It is well known in the art for deflectors of gas turbine engine combustors to be manufactured by forming and trimming sheet metal material to a desired final part. During these forming processes, however, the workpiece deflector can exhibit excessive thinning or tearing. In order to avoid this defect, heat treatments or annealing steps have been performed between and after such forming steps. This is particularly applicable for parts manufactured out of Haynesฎ 188, a commonly used sheet metal material for gas turbine engine combustors due to its exposure to high temperatures.

Heat treatment of the deflector workpiece is not without its own disadvantages. Besides the time and expense of performing the heat treatment, typically by means of vacuum furnace equipment, it has been found to cause critical grain growth in the workpiece. Additionally, such heat treatment can cause the creation of a surface oxide layer which is detrimental to the subsequent brazing of such deflector to other combustor components. Thus, chemical treatment for removal of the oxide layer is oftentimes required prior to the brazing process.

In light of the foregoing, it would be desirable for an improved process of manufacturing combustor deflector plates to be developed which eliminates the need for heat treatment between forming steps without the workpiece incurring excessive thinning or cracking. It would also be desirable for such process to produce combustor deflector plates which have a finer grain size and more uniform structure, while still reducing the time and cost required as compared to current methods.

BRIEF SUMMARY OF THE INVENTION

In an exemplary embodiment of the invention, a process for manufacturing components of gas turbine engine combustors is disclosed as performing a plurality of forming steps on a workpiece of a designated material to produce a combustor component of desired size and shape without exceeding a forming limit of the designated material, the forming steps being performed without any intermediate heat treatment on the workpiece.

In a second embodiment of the present invention, a deflector plate for a gas turbine engine combustor is disclosed as including a substantially ring-shaped central portion providing an opening through the deflector plate, a flange portion encircling the central portion, and a shoulder portion serving as a junction of the central and flange portions, wherein heat treatment of the deflector plate has been eliminated during forming so as to obtain a grain size along said central portion within a range of approximately ASTM 7.5-9.5 after a braze material is sintered thereto.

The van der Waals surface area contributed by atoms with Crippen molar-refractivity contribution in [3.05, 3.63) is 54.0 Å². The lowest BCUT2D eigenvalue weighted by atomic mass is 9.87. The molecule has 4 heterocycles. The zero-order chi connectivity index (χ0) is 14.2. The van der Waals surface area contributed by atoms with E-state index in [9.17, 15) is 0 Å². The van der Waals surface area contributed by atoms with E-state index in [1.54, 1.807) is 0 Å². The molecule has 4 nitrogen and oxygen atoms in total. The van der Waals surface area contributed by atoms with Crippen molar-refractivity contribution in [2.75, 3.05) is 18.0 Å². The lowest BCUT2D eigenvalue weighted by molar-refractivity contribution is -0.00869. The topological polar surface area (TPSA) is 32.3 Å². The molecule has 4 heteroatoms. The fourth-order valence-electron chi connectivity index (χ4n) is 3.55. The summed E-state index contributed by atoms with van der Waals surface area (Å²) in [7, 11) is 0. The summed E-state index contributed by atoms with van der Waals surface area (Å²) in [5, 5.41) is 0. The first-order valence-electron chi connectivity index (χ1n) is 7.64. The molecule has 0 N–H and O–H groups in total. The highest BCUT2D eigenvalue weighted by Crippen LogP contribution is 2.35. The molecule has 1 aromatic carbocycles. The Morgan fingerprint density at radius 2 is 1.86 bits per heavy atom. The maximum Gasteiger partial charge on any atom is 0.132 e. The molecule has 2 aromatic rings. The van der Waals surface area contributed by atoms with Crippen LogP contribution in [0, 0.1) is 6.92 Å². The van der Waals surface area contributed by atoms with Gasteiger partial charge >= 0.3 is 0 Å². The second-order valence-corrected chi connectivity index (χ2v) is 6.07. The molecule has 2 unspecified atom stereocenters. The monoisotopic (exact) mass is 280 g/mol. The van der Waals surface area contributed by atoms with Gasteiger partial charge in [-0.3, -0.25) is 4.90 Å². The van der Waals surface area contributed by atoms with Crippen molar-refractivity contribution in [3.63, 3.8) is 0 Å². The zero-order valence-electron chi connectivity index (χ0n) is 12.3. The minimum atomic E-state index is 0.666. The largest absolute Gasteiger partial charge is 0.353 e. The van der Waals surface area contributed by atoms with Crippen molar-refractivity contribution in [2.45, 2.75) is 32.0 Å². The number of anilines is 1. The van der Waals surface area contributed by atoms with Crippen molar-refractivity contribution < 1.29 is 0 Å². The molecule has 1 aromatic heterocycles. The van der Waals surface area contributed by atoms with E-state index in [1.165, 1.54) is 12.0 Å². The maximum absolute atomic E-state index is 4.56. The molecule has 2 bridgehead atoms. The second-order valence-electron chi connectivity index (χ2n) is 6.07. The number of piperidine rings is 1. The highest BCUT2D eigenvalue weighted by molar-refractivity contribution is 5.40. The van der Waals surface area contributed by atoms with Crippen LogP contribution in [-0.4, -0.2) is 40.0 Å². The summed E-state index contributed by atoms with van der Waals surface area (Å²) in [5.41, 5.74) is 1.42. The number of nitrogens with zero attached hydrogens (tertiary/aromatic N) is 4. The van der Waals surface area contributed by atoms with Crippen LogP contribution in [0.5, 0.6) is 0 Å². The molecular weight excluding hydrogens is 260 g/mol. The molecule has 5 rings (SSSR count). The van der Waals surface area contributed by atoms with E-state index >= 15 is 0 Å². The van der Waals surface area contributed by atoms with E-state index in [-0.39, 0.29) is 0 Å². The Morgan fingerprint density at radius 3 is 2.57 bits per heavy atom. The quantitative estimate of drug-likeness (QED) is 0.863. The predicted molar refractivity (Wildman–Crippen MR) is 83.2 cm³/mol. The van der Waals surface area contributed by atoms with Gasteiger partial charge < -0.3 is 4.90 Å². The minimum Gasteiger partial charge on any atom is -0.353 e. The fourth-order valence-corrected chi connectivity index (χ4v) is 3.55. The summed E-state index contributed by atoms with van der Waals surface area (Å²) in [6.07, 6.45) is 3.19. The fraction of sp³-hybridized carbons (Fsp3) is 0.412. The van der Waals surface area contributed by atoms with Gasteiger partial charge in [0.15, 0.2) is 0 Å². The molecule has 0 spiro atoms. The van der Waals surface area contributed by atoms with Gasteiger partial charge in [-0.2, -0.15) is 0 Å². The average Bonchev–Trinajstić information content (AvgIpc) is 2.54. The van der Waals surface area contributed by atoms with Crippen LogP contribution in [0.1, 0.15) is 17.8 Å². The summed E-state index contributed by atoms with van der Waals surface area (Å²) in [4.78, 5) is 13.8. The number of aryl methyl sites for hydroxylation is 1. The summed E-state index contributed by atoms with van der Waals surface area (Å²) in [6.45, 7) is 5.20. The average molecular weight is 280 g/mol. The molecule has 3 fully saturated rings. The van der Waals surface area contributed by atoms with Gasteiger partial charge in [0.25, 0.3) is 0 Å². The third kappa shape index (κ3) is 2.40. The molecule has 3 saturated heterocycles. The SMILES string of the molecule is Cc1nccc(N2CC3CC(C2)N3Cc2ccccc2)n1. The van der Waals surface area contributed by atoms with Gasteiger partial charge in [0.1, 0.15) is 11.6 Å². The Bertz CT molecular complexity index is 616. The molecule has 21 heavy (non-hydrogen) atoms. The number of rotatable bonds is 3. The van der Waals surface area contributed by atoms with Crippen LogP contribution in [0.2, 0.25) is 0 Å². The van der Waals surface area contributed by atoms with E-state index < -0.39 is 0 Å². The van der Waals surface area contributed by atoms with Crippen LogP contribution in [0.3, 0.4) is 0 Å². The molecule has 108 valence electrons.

In a third embodiment of the present invention, a method of developing a sequence of steps for a process of manufacturing a gas turbine engine combustor component is disclosed, wherein heat treatment between forming steps of a workpiece is eliminated. This method includes the following steps: developing a finite element analysis model of the manufacturing process, wherein deformation and thinning of the workpiece are represented during the forming steps; creating a user interface for entering a plurality of parameters associated with the manufacturing process; automatically creating a finite element analysis input file from the user interface parameters; determining the likelihood of a tearing defect occurring for the workpiece during the manufacturing process from each input file; and, establishing a sequence of forming steps for the manufacturing process which produce a combustor component conforming to a predetermined shape and size within a predetermined risk of tearing defects.

BRIEF DESCRIPTION OF THE DRAWINGS

FIG. 1 is a perspective view of a deflector plate made in accordance with the process of the present invention;

FIG. 2 is a schematic cross-sectional view of an initial state of a workpiece subject to the process of the present invention;

FIG. 3 is a schematic cross-sectional view of a first forming step on the workpiece of FIG. 2 according to the process of the present invention;

FIG. 4 is a schematic cross-sectional view of a second forming step on the workpiece of FIG. 3 according to the process of the present invention;

FIG. 5 is a schematic cross-sectional view of the workpiece of FIG. 4 after a piercing step according to the process of the present invention has been performed;

FIG. 6 is a schematic cross-sectional view of a final forming step on the workpiece of FIG. 5 according to the process of the present invention; and,

FIG. 7 is a schematic cross-sectional view of a final trimming step on the workpiece of FIG. 6 according to the process of the present invention.

DETAILED DESCRIPTION OF THE INVENTION

Referring now to the drawings in detail, wherein identical numerals indicate the same elements throughout the figures, FIG. 1 depicts a deflector plate utilized in gas turbine engine combustors as being represented generally by reference numeral 10. It will be seen therefrom that deflector plate 10 is of substantially symmetrical design and includes a longitudinal axis 12 passing therethrough. More specifically, deflector plate 10 has a central opening 14 formed therein by a substantially ring-shaped annular wall 16, a flange portion 18 which is angled away from and encircles annular wall 16, and a shoulder region 20 connecting annular wall 16 and flange portion 18 having a desired radius R. Further, a plurality of cooling holes 22 are formed within shoulder region 20.